My excellent web designer recommended “The Art of Resilience: Strategies for an Unbreakable Mind and Body”. A tale of a man who swam around the whole of England. The lessons he learned. He calls it stoic sports science. Mindset, training, food. An extreme version of “Move, eat, sleep”. A sports philosophy forged in battle. Based on the Greeks and Romans. The healthy mind, healthy body approach where one cannot go without the other. Combined with stoicism. Which should be the operating system of every entrepreneur.
The brain will override your physical ability to run, swim, cycle or fundamentally continue any activity and ‘shut the body down’ before you’re able to do (what the brain believes is) serious damage to yourself. Basically, the brain quits before the body. In many ways, the brain is a hypochondriac that babysits the body.
You can train your brain to become a stoic. Understanding that we don’t control and cannot rely on external events, only ourselves and our responses. How our perception shapes how we see the world around us. How the source of our dissatisfaction lies in our impulsive dependency on our emotionally charged reflexive reactions rather than logic.
It’s not about learning a lesson; it is about practising the lesson. Don’t read it, live it. It is not survival of the fittest; it is survival of the toughest. If it is endurable, then endure it. Stop complaining. If it’s unendurable, then stop complaining. Your destruction will mean its end as well. Just remember: you can endure anything your mind can make endurable, by treating it as in your interest to do so. In your interest, or in your nature.
Your body only determines your (theoretical) physical potential: essentially your lung capacity, strength, biomechanics, ability to coordinate and activate muscle fibres, joints and ligaments and many other factors that will determine how fast you run, how far you swim or how much you lift.
Equally, the mind must continue to operate when confronted with fatigue and must work hard to logically override the body’s innate, inbuilt self-preservation mechanisms and desire to slow down or stop (to maintain safe homeostasis). It’s not the thing itself that troubles you, but only your judgement of it. And you can wipe this out at a moment’s notice. You have power over your mind, not outside events. Realise this, and you will find strength.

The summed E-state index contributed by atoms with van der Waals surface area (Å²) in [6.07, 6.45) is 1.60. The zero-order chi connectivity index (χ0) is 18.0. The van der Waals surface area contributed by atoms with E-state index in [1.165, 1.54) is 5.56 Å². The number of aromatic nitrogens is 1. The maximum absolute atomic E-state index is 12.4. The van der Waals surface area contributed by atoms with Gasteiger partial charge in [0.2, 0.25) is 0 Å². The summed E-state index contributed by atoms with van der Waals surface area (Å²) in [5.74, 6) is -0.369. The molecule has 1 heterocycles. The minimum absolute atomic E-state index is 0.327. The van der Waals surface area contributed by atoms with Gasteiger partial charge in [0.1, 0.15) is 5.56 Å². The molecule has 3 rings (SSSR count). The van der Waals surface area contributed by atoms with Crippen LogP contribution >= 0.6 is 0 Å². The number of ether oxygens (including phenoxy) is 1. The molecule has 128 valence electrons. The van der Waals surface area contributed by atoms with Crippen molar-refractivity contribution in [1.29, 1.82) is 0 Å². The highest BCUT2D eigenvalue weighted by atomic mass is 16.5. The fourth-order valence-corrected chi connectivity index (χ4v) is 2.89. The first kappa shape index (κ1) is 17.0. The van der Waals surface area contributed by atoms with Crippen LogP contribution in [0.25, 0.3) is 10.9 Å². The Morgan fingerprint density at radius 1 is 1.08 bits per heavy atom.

- Studies show that strength training is one of the most effective conditioning protocols for injury prevention,
- The ability to ‘train pain’ is one of the most effective (yet most often overlooked) aspects of most athlete’s conditioning.
- Strategic application of stress (in the form of heavier weights, longer runs or faster swims) brings about the desired adaptation (making them stronger, fitter or faster).
- Pacing strategies are considered crucial for endurance.
- Fatigue is a central brain perception.
- You can train to endure pain.
- Develop the discipline to confront the most brutal facts of your current reality, whatever they might be.
- You get really, really good at what you repeatedly practise.
- Keep the heart rate at sustainable levels.
- Your mood, emotions and mental well-being can have a profound impact on your pace and resistance (and perception) to fatigue.
- The more mentally stable and robust you are, the more resilient to sleep deprivation you may be.
- Eat well. Watch your nutrients.
The tips seem very straight forward, but this is in the context of a guy who swam around the whole of England, the is 1,780 miles, for 157 days, was stung a 100 times by jellyfish, suffered from ongoing chafing and broken skin. Swam in storms, freezing waters, currents and was not sick for one day. This guy knows how to train and to prepare. Ultimately the conclusion of the book that it is all in the preparation. Of the body and more importantly, the mind. Owning it. A version of extreme leadership.
Stoic sports science indeed.